Q: What are summer vacations like? Will my medical student have free time to travel with family, and if so, when?
A: After the first year of medical school, students will have roughly three months of free time over the summer. This is probably the best time to schedule that big family vacation, as after the first year, summers get more hectic with service trip opportunities, projects, clinical rotations, and exams.
Q: What is the role of the faculty advisor?
A: Faculty Advisors assist medical students with navigating their first year in the program and beyond. Areas of assistance include: curriculum questions, academic struggles, social/work balance, focus/specialty choices, etc. As they approach fourth year, students will be assigned a career goal advisor.
Q: What is SHAC?
A: SHAC is the acronym for the Student Health Action Coalition, a public health clinic staffed by medical students which is open to any member of the community. The clinic occurs weekly on Wednesday nights, and affords the opportunity for medical students to develop their clinical skills and collaborate with other allied health students and professionals.
Q: Some schools are more collegial, while some are more competitive. Where does Carolina fall in terms of atmosphere?
A: The UNC School of Medicine is centered on a very collaborative environment. The entire first year of medical school here is pass/fail, so competition is not as much of a factor as it may be at other schools, and students are encouraged to build relationships with classmates. Of course, competitive drive will vary between individual students, even within this collegial atmosphere.
Q: I'm concerned about safety during international service/study opportunities. What does the UNC School of Medicine do to ensure my student's safety abroad?
A: UNC is very invested in the safety of our students. There are very strict criteria a nation must meet before the School of Medicine will sponsor travel there, and all students going abroad in a medical student capacity must notify the Office of International Affairs. Insurance is required, and the whereabouts of all medical students are tracked at all times. Keep in mind that even places experiencing conflict are not necessarily entirely unsafe, and that political stability is always a factor in deciding whether to go ahead with a planned trip.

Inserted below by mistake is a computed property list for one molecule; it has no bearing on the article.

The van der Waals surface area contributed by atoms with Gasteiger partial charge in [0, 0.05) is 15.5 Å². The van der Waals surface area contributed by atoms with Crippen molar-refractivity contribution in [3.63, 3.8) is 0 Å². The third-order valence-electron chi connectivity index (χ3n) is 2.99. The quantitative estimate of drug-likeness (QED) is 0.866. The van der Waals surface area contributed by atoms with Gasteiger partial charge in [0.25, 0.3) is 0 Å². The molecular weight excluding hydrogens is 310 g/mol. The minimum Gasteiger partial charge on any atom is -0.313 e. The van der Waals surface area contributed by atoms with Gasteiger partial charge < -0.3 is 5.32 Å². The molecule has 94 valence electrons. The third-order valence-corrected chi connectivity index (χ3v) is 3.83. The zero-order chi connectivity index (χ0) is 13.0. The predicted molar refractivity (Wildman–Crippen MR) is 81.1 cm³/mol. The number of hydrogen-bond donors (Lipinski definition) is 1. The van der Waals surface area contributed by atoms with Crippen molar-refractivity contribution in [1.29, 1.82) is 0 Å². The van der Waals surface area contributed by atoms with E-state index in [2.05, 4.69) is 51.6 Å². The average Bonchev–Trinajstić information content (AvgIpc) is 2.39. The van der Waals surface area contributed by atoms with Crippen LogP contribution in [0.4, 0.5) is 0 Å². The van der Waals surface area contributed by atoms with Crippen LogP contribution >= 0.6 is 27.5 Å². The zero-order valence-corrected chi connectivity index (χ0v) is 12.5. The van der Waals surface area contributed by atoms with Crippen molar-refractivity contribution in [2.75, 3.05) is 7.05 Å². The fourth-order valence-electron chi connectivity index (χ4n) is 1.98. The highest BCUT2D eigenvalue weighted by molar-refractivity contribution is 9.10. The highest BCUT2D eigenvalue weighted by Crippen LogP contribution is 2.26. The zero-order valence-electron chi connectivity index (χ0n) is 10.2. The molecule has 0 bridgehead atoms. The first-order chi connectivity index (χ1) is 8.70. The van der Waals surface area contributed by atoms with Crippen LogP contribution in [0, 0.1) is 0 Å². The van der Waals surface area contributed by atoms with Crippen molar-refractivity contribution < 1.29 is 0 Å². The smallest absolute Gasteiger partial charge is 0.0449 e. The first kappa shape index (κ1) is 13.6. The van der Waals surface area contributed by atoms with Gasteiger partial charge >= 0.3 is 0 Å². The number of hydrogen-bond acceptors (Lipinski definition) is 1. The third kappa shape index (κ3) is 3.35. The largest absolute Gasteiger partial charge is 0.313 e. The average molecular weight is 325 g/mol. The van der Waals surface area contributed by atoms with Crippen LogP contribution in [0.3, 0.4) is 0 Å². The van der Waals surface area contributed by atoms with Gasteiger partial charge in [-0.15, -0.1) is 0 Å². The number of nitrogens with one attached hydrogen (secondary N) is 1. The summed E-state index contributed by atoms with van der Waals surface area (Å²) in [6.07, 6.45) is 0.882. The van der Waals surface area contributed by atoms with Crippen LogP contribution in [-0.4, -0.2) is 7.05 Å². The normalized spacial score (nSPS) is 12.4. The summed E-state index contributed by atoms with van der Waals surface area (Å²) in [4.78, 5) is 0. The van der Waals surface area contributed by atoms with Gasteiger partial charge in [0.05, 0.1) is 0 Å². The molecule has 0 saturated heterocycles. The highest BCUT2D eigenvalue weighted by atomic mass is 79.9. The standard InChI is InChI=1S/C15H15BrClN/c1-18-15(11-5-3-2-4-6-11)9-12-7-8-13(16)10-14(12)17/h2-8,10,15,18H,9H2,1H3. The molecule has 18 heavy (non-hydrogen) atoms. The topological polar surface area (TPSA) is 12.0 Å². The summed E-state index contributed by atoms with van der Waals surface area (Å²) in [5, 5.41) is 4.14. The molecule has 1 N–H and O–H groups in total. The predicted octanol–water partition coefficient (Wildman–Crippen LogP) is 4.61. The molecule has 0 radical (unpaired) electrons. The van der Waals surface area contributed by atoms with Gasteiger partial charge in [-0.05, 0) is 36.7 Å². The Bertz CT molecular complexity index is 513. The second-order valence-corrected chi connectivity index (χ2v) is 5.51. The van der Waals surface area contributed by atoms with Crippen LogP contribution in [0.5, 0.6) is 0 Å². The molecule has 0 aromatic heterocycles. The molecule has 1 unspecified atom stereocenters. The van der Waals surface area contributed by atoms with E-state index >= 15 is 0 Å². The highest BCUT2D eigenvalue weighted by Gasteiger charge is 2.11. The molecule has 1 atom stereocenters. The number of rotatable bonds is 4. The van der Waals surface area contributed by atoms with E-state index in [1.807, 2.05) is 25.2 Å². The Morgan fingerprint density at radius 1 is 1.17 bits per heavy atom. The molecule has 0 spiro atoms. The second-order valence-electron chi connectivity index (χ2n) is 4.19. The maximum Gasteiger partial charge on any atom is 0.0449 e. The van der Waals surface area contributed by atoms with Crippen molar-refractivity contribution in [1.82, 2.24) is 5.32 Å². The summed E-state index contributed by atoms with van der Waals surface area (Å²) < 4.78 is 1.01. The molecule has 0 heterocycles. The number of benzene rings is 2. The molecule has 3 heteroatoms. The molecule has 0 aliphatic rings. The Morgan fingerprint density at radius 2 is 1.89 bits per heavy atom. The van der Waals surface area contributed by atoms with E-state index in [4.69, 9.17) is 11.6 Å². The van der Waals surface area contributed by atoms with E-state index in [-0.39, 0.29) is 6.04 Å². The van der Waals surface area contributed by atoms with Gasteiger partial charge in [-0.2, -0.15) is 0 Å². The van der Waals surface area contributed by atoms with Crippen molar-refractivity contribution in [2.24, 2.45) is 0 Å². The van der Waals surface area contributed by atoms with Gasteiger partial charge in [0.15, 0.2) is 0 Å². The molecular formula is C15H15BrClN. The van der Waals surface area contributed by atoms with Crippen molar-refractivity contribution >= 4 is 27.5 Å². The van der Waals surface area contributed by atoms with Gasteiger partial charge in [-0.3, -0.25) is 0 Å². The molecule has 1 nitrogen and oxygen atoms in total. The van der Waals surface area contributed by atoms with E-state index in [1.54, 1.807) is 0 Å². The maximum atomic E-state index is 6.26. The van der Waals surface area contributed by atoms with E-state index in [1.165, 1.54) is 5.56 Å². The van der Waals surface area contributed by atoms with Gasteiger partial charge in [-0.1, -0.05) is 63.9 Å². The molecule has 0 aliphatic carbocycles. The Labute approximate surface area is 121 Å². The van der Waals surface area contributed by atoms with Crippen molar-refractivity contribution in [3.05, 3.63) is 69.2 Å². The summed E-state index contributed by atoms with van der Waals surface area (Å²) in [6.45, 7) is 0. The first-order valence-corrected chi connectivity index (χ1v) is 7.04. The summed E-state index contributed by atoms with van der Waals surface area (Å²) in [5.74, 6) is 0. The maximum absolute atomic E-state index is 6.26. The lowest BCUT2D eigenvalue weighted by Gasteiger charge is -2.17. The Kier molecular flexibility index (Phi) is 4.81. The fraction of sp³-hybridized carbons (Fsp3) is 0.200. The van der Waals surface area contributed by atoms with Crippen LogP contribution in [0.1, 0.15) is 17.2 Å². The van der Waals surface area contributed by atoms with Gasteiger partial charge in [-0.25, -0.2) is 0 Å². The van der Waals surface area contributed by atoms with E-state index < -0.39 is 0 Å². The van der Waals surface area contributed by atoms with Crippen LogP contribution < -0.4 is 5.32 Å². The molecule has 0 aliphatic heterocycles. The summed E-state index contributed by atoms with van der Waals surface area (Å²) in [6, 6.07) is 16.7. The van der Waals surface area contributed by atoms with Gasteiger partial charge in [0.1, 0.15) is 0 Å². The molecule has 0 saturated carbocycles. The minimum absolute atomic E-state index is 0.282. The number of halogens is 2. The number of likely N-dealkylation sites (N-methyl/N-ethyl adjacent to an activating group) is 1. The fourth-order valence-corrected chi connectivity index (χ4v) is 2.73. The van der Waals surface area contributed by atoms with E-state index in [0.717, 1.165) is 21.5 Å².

Q: What are community/clinical weeks? How are students selected, and how is their progress monitored?
A: Students are assigned to practices in areas across the state, in coordination with local AHEC (Area Health Education Centers) chapters. The mission of these community/clinical weeks is to show students how a community practice works. Students fill out a preference form in preparation for community/clinical weeks. These preferences will be taken into account, but the UNC School of Medicine cannot make any guarantees in terms of placement.
Q: Will medical students be able to participate in programs/activities on main campus?
A: Yes! All undergraduate activities are open to medical students as well. Students may choose to participate in a wide variety of extra-curriculars, including intramural sports, vocal ensembles, attending lectures, etc. It's important to encourage your student to maintain balance between what they're passionate about and their medical education workload.
Q: Do MD/PhD students have different experiences from those enrolled in a traditional medical school curriculum?
A: For the first two years, MD/PhD students move through their basic sciences curriculum with traditional medical students and have a very similar experience. After this point, they join a research lab where they'll spend a few years working on the research portion of their degrees. Once the research portion is complete, these students will return to complete their third and fourth year clinical studies.
Q: I've heard about campuses in other communities: Asheville and Charlotte. Can you explain these satellite campuses?
A: These two satellite campuses are aimed at clinical years three and four. Students may apply to complete their entire third year and fourth at either of these locations. The students who "remain at UNC" will actually spend this time completing rotations at different locations throughout the state. The Asheville program is an integrative clerkship, where students are assigned outpatient clinics in each area of practice throughout the week, so they end up with a panel of patients they work with and build relationships with other time.
Q: Does UNC expect to see any changes to medical school curriculum as a result of budgetary cuts?
A: UNC does a great job of limiting financial impact on our teaching mission, so we do not expect to see any impact on curriculum as a result of budgetary issues. Where we may see cuts, however, is a delay in new capital projects such as a new medical education building.